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    ABSTRACT: Prostatic abscess is an uncommon urologic disease but has a high mortality rate if not treated properly. Furthermore, diagnosis and proper treatment of prostatic abscesses remains a challenge for physicians. Therefore, we compared data on conservative treatments, transurethral resection of prostatic abscess, and transrectal ultrasound (TRUS)-guided needle aspiration in 52 cases over a 10-year period. The records of 52 patients diagnosed with prostatic abscess by computed tomography at Gangnam Severance Hospital between January 2000 and September 2010 were retrospectively reviewed. All patients were discharged when their leukocytosis had normalized and they had been free of fever for 2 days. Multivariate regression analysis was done to determine independent risk factors for the length of hospitalization. At the time of diagnosis, the average age of the 52 patients was 61.3 years (range, 33 to 81 years), the average volume of the prostate was 56.3 ml (range, 21 to 223 ml), the average prostate-specific antigen was 18.54 ng/ml (range, 2.0 to 57.0 ng/ml), and the average abscess size was 3.8 cm (range, 2.1 to 5.5 cm). All patients were treated with parenteral antibiotics during their hospital stay with intravenous antibiotics (fluoroquinolone monotherapy or 3rd-generation cephalosporin in combination with an aminoglycoside). Of 52 patients, 22 had diabetes mellitus (42.3%), 19 had hypertension (36.5%), and 7 (13.5%) had paraplegia due to spinal cord injury. The most common symptoms were fever (47, 90.4%), perineal discomfort (43, 82.7%), dysuria (40, 76.9%), and urinary retention (29, 55.8%). Prostatic abscesses were treated by conservative treatment (11 cases), transurethral resection of prostatic abscess (23 cases), and TRUS-guided needle aspiration (18 cases). The average hospitalization stay was 17.5 days (range, 6 to 39 days); that of conservative treatment patients was 19.1 days (range, 9 to 39 days). Patients treated by transurethral resection of prostatic abscess and TRUS-guided needle aspiration stayed 10.2 days (range, 6 to 15 days) and 23.25 days (range, 18 to 34 days), respectively. Of the 18 cases who underwent needle aspiration, prostatic abscesses recurred in 4 cases (22.2%) within 1 month after patient discharge. The 2 patients subjected to conservative treatment died due to sepsis. We found no independent factors that affected the average hospitalization period. Patients with prostatic abscess treated by transurethral resection of the prostate had a significantly shorter hospitalization length compared with needle aspiration.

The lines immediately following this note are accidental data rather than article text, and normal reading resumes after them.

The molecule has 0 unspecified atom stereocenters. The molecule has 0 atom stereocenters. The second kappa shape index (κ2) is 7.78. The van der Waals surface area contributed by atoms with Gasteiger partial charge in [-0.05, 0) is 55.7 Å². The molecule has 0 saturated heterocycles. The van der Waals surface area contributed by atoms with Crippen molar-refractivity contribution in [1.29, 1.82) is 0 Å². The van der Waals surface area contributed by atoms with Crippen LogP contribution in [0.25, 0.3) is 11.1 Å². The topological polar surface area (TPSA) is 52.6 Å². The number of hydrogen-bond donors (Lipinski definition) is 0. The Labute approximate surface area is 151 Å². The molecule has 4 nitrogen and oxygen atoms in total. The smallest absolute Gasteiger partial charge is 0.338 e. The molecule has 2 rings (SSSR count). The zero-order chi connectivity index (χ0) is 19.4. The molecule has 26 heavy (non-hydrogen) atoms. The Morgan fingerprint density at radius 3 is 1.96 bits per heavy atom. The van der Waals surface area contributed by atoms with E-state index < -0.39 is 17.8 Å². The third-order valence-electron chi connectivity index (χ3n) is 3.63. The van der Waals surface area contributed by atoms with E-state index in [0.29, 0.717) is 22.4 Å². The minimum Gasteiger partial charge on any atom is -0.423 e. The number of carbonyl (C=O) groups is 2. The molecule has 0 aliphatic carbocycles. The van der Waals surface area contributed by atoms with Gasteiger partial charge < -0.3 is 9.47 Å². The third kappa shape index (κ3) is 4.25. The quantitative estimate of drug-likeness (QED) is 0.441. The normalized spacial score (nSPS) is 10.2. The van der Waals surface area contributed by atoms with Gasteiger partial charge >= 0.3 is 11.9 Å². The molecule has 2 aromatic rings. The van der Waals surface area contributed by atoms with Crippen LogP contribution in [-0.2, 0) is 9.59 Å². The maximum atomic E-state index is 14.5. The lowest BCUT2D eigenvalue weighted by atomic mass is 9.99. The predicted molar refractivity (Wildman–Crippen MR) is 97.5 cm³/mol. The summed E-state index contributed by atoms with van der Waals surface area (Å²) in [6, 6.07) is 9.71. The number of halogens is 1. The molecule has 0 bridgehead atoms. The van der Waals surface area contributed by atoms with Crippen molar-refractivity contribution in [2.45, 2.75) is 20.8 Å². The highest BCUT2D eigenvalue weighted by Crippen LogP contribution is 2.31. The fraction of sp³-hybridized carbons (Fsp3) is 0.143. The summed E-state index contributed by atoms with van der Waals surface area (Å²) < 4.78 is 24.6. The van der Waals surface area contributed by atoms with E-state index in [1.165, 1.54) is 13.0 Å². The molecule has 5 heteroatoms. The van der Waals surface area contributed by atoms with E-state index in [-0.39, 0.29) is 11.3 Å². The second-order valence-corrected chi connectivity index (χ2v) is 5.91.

Korean journal of urology 12/2012; 53(12):860-4. DOI:10.4111/kju.2012.53.12.860